“A verbal contract isn’t worth the paper it’s written on.” Samuel Goldwyn.
There are a lot of quotes and adages that reflect the idea Samuel Goldwyn was getting at. The heart of the matter is this: When we get serious about something, we put it down in writing. Until something is on paper (or perhaps the computer screen today) it’s nothing more than an ephemeral idea.
Writing it down in a place where you and others can read it, makes it tangible and real. When it becomes a physical thing, it is something that can be engaged and become part of your real world experience. These are some of the reasons I always stress the importance of the process of writing a business plan.
But in the same way that a business plan helps hold you accountable to the big picture of developing your business, a personal/professional journal helps hold you accountable for other goals, and today I’m going to focus on sales goals.
Making sales goals real
You may have some number in the back of your head that you would like to reach in sales. That’s fine, but it’s not concrete enough to make a difference in your life. You need to express your sales goal on paper, preferably in a journal. Then each day you need to review the actions you took the day before to reach your goal as well as express your plans for the day that will further your efforts in achieving your goal.
Until you have your sales goals in writing, you haven’t really committed to them. When they are written down, and you visit them on a daily basis, they move from being “feel-good” ideas to hard goals. You see, you can’t be held accountable to a vague idea; it would be like trying to judge the winner of the Olympic high jump competition without a bar being set across two standards.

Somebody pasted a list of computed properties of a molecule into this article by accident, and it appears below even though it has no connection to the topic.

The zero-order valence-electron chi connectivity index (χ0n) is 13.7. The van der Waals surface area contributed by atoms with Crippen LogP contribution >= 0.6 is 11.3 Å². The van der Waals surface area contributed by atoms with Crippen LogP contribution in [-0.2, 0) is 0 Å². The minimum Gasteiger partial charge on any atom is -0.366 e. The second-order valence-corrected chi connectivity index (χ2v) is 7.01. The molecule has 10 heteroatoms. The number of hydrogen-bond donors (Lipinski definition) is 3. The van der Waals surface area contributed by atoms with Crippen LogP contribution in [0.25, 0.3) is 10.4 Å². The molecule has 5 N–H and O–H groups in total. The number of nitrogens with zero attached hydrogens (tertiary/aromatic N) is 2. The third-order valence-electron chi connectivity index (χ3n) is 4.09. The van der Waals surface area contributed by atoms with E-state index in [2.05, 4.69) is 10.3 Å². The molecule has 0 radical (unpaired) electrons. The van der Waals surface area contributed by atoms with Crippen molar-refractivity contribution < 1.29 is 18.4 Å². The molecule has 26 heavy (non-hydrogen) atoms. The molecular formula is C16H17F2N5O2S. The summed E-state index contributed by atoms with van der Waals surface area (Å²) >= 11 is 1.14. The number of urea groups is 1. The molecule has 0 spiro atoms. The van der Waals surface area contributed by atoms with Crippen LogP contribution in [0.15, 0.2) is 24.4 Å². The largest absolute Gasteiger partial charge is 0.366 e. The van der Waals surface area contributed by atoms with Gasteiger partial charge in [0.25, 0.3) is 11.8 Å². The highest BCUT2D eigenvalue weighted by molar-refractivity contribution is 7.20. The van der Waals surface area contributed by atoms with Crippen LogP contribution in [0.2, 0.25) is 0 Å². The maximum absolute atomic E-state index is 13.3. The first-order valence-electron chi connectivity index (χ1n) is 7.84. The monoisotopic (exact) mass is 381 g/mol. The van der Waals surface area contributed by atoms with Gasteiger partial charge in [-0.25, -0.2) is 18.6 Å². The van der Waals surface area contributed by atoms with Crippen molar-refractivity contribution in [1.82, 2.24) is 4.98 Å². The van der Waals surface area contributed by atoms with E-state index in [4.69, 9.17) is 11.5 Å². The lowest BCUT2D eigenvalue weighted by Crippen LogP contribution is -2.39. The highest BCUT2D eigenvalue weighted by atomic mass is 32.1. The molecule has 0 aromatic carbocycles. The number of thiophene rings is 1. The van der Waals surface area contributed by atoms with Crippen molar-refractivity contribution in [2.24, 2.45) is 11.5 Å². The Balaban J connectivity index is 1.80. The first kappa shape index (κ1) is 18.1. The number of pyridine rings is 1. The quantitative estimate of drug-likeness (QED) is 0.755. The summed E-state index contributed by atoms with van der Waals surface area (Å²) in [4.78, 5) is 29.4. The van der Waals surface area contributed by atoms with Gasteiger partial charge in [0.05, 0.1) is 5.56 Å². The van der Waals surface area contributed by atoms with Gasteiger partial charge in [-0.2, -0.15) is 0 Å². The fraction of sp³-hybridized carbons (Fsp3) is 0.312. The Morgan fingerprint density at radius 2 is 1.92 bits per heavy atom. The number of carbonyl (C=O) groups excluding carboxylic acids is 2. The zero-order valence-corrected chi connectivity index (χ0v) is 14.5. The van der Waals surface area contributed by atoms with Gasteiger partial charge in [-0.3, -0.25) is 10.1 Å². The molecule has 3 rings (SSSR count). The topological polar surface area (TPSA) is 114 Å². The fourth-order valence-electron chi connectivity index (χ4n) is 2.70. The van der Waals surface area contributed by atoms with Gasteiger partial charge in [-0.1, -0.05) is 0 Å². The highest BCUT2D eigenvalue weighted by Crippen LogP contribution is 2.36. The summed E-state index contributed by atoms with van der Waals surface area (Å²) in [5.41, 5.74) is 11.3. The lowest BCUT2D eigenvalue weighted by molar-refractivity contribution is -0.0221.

And continuing with the image of the high jump, consider this: If Olympic athletes were merely jumping through thin air, virtually any of them could feel like they were doing well…perhaps even setting a new world record on each jump.
There would be no motivation to improve!
Motivation by sales goals
A jazz musician friend of mine once told me about the time he went to a small “clinic” being conducted by noted jazz keyboardist Herbie Hancock. He was in college at the time and the audience was all young college students.
One starry-eyed, idealistic budding musician asked Herbie Hancock about what made him compose. Was it beholding the beauty nature? The hustle and bustle sounds of New York City? What was this cosmic force? Not even taking a moment to think about it, Herbie Hancock answered, “Deadlines.”
That’s actually very similar to what sales goals are. They are a kind of deadline that you either make or don’t make and this is the key to why writing them down and making them real is important: They can’t motivate us until they are real.
Motivation is what setting goals is all about. You can’t be motivated by something that is not real. Here’s the way the process goes:
- You come up with a sales goal and write it down in your journal.
- The goal motivates you to start working toward it.
- Daily, you evaluate and measure your progress against your goal (journaling).
- Both poor and good progress enhance motivation as you continue to work toward your sales goal.
- You return to step three until the goal is met and you set another goal or you accept failure.
I’m a strong believer in connecting with a business coach and/or a mentor; they will help you set goals and hold you accountable for meeting those goals…among other things. However, I know that many reading this will not start working with a coach. The very least you can do is hold yourself accountable to your sales goals and that process begins with writing them down and charting your progress each and every day.
If you can’t do that, then you need to take a good look at yourself to discover exactly how serious you are about the success of your business.